Zero waste protects the environment, benefits communities and supports a strong local economy.
ZERO WASTE BENEFITS OUR ENVIRONMENT
Zero waste reduces our climate impact.
Reducing, reusing and recycling can be a key part of a climate change strategy to reduce our greenhouse gas emissions.
The U.S. EPA has estimated roughly 42% of all greenhouse gas emissions are caused by the production and use of goods, including food, products and packaging.3 Reducing, reusing and recycling will conserve that energy and dramatically reduce our carbon emissions.
Zero waste conserves resources and minimizes pollution.
Our current culture of consumption is unsustainable. Extracting raw materials from natural spaces requires large amounts of energy and causes pollution, whether it is logging a forest, mining for minerals or drilling for oil. Processing these materials requires more energy and causes more pollution. Once they’re used, the goods are simply dumped in a landfill or destroyed in an incinerator.
In contrast, a zero waste approach conserves natural resources and reduces pollution from extraction, manufacturing and disposal. Reducing and reusing means fewer products are made, as people buy less and as products are made to last. Recycling keeps waste out of landfills and incinerators and provides manufacturers with recycled instead of raw materials to make new goods.
ZERO WASTE BENEFITS OUR COMMUNITIES
Zero waste promotes social equity and builds community.
A zero waste approach can build community capacity, support marginalized communities and protect community health.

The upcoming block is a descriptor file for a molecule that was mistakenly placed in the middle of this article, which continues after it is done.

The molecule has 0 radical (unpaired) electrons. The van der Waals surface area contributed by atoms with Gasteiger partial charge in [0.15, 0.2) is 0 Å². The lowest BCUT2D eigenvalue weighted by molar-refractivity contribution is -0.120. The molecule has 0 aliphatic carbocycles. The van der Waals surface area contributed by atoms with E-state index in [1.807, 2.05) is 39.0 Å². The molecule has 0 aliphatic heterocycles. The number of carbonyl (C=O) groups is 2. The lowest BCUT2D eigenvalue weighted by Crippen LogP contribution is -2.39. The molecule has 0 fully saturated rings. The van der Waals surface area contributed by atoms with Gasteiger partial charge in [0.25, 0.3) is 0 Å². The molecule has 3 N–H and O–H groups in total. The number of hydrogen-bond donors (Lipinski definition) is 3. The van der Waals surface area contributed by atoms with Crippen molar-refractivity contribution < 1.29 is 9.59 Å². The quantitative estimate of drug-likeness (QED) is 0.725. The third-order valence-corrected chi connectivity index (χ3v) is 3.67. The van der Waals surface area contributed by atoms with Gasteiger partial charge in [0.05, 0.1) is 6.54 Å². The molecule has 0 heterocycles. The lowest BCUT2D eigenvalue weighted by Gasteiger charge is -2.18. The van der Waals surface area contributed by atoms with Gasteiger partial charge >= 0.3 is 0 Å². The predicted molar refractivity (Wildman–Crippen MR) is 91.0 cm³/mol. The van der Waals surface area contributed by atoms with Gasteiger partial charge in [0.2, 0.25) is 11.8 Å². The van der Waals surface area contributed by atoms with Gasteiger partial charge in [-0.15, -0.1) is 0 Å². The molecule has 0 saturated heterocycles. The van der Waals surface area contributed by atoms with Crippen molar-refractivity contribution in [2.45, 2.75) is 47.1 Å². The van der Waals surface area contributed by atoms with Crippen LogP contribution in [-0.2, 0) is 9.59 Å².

Community groups, and small businesses have solutions to help Toronto get to zero waste while also building community capacity and addressing social inequities.
Community projects focused on reuse help redistribute useful goods to those in need, from leftover food donated to shelters, to furniture for refugees, to business clothing for those entering the job market.
Community-based zero waste strategies like composting at a community garden, tool sharing and skills sharing to reuse and repair, build capacity to reduce waste and costs.
A zero waste strategy needs to ensure everyone has access to tools to reduce, reuse and recycle waste where they live, work and play. This allows everyone to participate in protecting our environment.
A zero waste approach also protects the health of communities by reducing pollution in the air, water and soil by keeping toxics and waste out of landfills and incinerators.
ZERO WASTE BENEFITS OUR ECONOMY
Zero waste supports a local circular economy and creates jobs
A zero waste Toronto builds a circular economy, where one person’s “waste” is a resource for something new. This creates good, green jobs as resources are endlessly recirculated through our economy instead of being used once and then disposed or destroyed.
Ontario’s recycling, composting and diversion programs create 10 times more jobs than disposal.6 Green jobs are created in collecting and handling recyclable materials and processing at local recyclers, waste depots and compost facilities.
Reducing and reusing materials create even more jobs in rental and sharing businesses (e.g. car-sharing, tool rental), repair and tailoring, and reuse businesses. Local money is spent on local jobs and stays within the community instead of leaving the community to buy imported products.
Zero waste needs businesses to play a key role
Right now, Torontonians pay most of the costs of our waste system through waste fees. The Province’s new Waste Free Ontario Strategy sets a clear “zero waste” goal and new rules that will build a circular economy and eliminate waste. A key part of this is requiring companies that import or make products and packaging take responsibility for the waste from those products. Called ‘extended producer responsibility’, this gives companies an incentive to reduce packaging, and make their products more durable, or easier to recycle. This will drive innovation for a circular resource economy and save residents money.
On Blue Bin materials alone, extended producer responsibility will save the City of Toronto up to $30 Million each year on collecting, sorting and processing materials.